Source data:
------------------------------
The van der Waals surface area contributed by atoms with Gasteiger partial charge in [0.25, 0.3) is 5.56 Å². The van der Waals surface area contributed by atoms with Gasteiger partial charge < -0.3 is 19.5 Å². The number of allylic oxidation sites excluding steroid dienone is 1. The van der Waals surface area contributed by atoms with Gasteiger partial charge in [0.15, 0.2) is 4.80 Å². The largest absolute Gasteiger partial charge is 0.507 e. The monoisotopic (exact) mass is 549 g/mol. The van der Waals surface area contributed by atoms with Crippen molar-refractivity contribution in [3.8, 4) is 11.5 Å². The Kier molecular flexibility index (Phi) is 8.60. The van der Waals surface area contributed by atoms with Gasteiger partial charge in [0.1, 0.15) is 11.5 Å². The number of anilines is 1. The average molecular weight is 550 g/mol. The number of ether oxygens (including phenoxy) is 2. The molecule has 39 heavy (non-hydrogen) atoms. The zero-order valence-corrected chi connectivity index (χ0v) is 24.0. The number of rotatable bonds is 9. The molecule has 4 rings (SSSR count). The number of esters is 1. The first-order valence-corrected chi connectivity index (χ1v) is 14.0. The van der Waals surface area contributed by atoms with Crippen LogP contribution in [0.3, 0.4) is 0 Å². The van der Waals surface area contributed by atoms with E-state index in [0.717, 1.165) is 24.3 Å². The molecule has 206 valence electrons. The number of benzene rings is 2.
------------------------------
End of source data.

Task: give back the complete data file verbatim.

The van der Waals surface area contributed by atoms with Gasteiger partial charge in [0.25, 0.3) is 5.56 Å². The van der Waals surface area contributed by atoms with Gasteiger partial charge < -0.3 is 19.5 Å². The number of allylic oxidation sites excluding steroid dienone is 1. The van der Waals surface area contributed by atoms with Gasteiger partial charge in [0.15, 0.2) is 4.80 Å². The largest absolute Gasteiger partial charge is 0.507 e. The monoisotopic (exact) mass is 549 g/mol. The van der Waals surface area contributed by atoms with Crippen molar-refractivity contribution in [3.8, 4) is 11.5 Å². The Kier molecular flexibility index (Phi) is 8.60. The van der Waals surface area contributed by atoms with Gasteiger partial charge in [0.1, 0.15) is 11.5 Å². The number of anilines is 1. The average molecular weight is 550 g/mol. The number of ether oxygens (including phenoxy) is 2. The molecule has 39 heavy (non-hydrogen) atoms. The zero-order valence-corrected chi connectivity index (χ0v) is 24.0. The number of rotatable bonds is 9. The molecule has 4 rings (SSSR count). The number of esters is 1. The first-order valence-corrected chi connectivity index (χ1v) is 14.0. The van der Waals surface area contributed by atoms with Crippen LogP contribution in [0.3, 0.4) is 0 Å². The van der Waals surface area contributed by atoms with E-state index in [0.717, 1.165) is 24.3 Å². The molecule has 206 valence electrons. The number of benzene rings is 2.